Hill District residents say Lombard Street has been neglected
December 7, 2016 12:17 AM
Joanne Dunn said she and other Lombard Street residents believe Nigh Way has been neglected by the city, while an adjacent area along Bentley Drive is being landscaped and getting new sidewalks and streets.
By Kate Giammarise / Pittsburgh Post-Gazette
Several residents on Lombard Street say a small street that runs beside and behind their homes, Nigh Way, is crumbling and full of potholes, while an adjacent area is being landscaped and getting new sidewalks and streets.
They say they have complained about this issue to the city to no avail.
“We’re concerned about the infestation of blight by letting this area continue to deteriorate. Even if this new community had not been built, we deserve a basic, decent street, as a taxpayer,” said resident Geneva Jackson.
“Now, they are having a new community put right alongside of us,” she said, referring to Bentley Drive. “But it doesn’t make sense to build a new community without having decent streets to approach it.”
The work on Bentley Drive is part of Skyline Terrace, a Housing Authority of the City of Pittsburgh redevelopment. Work is ongoing at the site. Skyline Terrace is a 400-unit, $160 million mixed-income project that has replaced the former Addison Terrace public housing complex. The project is scheduled to be finished by December 2018.
Ms. Jackson and her Lombard Street neighbor, Joanne Dunn, say they are asking only for basic city services.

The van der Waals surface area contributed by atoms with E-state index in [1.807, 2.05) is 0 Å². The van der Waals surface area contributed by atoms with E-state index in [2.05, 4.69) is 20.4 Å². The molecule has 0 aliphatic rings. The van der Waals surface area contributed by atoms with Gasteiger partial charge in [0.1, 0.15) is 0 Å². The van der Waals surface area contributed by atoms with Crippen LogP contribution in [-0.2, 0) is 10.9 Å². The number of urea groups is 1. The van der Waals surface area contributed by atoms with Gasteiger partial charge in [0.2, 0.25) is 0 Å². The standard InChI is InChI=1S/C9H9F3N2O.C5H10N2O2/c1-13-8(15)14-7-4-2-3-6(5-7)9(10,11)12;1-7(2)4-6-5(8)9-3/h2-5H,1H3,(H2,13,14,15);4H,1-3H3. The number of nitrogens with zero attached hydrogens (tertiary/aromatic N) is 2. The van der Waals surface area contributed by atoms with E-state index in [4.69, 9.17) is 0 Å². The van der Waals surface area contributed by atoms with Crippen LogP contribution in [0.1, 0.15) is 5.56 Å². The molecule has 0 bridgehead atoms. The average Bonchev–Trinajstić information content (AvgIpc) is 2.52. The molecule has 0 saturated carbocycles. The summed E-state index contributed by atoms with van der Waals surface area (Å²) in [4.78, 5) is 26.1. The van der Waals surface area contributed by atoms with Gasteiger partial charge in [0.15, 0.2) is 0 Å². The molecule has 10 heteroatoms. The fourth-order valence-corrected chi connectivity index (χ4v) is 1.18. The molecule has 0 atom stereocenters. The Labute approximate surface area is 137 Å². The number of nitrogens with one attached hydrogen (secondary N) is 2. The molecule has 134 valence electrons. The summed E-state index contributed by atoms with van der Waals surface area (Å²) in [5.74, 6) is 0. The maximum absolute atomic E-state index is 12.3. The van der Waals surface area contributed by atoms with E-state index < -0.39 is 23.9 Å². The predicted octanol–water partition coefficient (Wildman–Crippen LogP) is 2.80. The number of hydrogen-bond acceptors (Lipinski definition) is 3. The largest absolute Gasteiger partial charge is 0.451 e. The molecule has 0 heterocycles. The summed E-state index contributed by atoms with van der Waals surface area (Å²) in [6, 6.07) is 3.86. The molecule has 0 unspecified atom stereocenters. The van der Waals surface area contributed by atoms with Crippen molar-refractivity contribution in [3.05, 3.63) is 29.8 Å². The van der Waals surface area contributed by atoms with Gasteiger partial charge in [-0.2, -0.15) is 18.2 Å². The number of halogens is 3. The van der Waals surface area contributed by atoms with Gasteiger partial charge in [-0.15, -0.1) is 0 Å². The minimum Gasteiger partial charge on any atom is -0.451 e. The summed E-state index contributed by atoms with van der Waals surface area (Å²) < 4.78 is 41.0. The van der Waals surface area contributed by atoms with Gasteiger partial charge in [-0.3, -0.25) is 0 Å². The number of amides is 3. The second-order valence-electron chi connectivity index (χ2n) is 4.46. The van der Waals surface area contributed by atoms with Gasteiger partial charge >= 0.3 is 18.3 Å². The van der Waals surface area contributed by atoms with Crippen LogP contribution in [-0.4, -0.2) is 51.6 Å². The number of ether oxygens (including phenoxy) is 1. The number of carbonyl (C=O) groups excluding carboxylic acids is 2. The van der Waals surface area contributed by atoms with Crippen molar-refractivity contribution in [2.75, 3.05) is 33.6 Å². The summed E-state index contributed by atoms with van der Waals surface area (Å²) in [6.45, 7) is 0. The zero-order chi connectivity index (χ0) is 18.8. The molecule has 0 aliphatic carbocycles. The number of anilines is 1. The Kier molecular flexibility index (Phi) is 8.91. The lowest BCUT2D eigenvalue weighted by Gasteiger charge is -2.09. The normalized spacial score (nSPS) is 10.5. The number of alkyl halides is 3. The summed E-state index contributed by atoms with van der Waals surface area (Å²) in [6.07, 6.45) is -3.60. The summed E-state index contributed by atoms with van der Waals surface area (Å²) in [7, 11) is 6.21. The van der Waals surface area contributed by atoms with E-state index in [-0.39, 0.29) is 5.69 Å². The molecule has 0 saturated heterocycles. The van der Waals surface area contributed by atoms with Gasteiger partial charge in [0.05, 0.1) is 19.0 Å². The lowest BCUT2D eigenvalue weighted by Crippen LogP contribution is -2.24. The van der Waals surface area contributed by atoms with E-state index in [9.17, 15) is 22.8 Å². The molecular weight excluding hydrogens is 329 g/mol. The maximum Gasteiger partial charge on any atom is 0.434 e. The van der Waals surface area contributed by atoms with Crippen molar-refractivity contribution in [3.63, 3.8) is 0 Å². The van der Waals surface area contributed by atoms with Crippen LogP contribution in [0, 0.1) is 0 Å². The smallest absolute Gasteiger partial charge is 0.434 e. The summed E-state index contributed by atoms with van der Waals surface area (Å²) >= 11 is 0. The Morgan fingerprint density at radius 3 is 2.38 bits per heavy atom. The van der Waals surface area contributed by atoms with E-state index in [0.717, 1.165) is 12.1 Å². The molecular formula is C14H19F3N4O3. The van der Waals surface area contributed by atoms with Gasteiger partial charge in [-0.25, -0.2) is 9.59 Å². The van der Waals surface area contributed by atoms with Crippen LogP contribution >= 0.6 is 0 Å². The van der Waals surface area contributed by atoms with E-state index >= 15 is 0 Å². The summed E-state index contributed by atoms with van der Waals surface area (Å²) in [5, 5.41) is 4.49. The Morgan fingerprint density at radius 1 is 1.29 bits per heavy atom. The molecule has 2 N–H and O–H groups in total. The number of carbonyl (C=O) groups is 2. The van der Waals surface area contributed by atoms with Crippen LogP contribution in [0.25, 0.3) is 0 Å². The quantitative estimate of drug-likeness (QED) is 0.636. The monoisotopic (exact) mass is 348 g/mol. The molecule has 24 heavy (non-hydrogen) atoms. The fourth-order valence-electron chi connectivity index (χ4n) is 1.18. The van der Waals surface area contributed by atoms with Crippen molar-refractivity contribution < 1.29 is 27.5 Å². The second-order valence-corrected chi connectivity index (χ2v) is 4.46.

“We always had to fight to get them to fill the potholes,” said Ms. Dunn, who has lived on the street since 1989.
Carol Hardeman, an organizer with the Hill District Consensus Group, said her group has tried to assist the residents by advocating for them with the city, but the issue still has not been resolved.
Nigh Way is categorized as a tertiary street and was last paved in September 1981, according to Katie O’Malley, spokeswoman for the mayor’s office.
“Both the city and Housing Authority are aware of the condition of the street and residents concerns in the area. Nigh Way did not make the 2016 paving list but will be considered in the future,” she said in an email.
“We encourage all residents to notify us of their concerns and submit and submit paving/patching/pothole service requests via the 311 Response Center. DPW is currently in the process of performing a comprehensive pavement condition assessment of all city-owned streets. The Cartegraph assessment will help us identify where repairs are most needed and help establish a multi-year paving plan that can be shared with local utilities, increasing opportunities for coordination and reducing project conflicts.”
Kate Giammarise: email@example.com or 412-263-3909 or on Twitter @KateGiammarise.
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